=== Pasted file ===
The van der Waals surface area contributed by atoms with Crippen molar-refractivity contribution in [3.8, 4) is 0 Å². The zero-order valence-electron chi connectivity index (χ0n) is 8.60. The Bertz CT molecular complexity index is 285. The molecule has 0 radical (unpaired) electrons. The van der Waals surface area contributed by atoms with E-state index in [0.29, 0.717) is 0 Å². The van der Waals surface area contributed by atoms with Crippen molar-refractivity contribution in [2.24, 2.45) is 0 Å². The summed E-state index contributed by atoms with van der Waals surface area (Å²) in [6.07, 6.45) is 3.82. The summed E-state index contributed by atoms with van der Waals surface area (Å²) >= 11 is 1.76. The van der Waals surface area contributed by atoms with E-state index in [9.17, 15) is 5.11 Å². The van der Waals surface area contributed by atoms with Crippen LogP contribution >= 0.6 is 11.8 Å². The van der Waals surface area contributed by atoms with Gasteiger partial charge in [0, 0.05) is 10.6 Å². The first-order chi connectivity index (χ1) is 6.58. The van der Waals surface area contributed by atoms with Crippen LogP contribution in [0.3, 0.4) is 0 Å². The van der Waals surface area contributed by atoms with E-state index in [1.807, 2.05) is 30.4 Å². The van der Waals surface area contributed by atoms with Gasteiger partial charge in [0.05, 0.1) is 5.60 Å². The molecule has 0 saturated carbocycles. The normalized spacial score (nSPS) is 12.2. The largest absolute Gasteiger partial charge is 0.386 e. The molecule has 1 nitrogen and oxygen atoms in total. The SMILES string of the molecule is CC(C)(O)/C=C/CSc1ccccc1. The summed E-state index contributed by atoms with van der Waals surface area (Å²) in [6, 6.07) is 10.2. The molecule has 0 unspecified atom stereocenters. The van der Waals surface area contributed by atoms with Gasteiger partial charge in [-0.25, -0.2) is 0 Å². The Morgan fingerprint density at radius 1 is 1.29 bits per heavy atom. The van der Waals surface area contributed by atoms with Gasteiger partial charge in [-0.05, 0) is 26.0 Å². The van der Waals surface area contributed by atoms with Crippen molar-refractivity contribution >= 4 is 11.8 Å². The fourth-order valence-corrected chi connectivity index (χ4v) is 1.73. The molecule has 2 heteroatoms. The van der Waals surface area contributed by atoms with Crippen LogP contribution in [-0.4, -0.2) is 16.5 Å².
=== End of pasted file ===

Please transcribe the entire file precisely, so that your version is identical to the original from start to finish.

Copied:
The van der Waals surface area contributed by atoms with Crippen molar-refractivity contribution in [3.8, 4) is 0 Å². The zero-order valence-electron chi connectivity index (χ0n) is 8.60. The Bertz CT molecular complexity index is 285. The molecule has 0 radical (unpaired) electrons. The van der Waals surface area contributed by atoms with E-state index in [0.29, 0.717) is 0 Å². The van der Waals surface area contributed by atoms with Crippen molar-refractivity contribution in [2.24, 2.45) is 0 Å². The summed E-state index contributed by atoms with van der Waals surface area (Å²) in [6.07, 6.45) is 3.82. The summed E-state index contributed by atoms with van der Waals surface area (Å²) >= 11 is 1.76. The van der Waals surface area contributed by atoms with E-state index in [9.17, 15) is 5.11 Å². The van der Waals surface area contributed by atoms with Crippen LogP contribution >= 0.6 is 11.8 Å². The van der Waals surface area contributed by atoms with Gasteiger partial charge in [0, 0.05) is 10.6 Å². The first-order chi connectivity index (χ1) is 6.58. The van der Waals surface area contributed by atoms with Crippen LogP contribution in [0.3, 0.4) is 0 Å². The van der Waals surface area contributed by atoms with E-state index in [1.807, 2.05) is 30.4 Å². The van der Waals surface area contributed by atoms with Gasteiger partial charge in [0.05, 0.1) is 5.60 Å². The molecule has 0 saturated carbocycles. The normalized spacial score (nSPS) is 12.2. The largest absolute Gasteiger partial charge is 0.386 e. The molecule has 1 nitrogen and oxygen atoms in total. The SMILES string of the molecule is CC(C)(O)/C=C/CSc1ccccc1. The summed E-state index contributed by atoms with van der Waals surface area (Å²) in [6, 6.07) is 10.2. The molecule has 0 unspecified atom stereocenters. The van der Waals surface area contributed by atoms with Gasteiger partial charge in [-0.25, -0.2) is 0 Å². The Morgan fingerprint density at radius 1 is 1.29 bits per heavy atom. The van der Waals surface area contributed by atoms with Gasteiger partial charge in [-0.05, 0) is 26.0 Å². The van der Waals surface area contributed by atoms with Crippen molar-refractivity contribution >= 4 is 11.8 Å². The fourth-order valence-corrected chi connectivity index (χ4v) is 1.73. The molecule has 2 heteroatoms. The van der Waals surface area contributed by atoms with Crippen LogP contribution in [-0.4, -0.2) is 16.5 Å².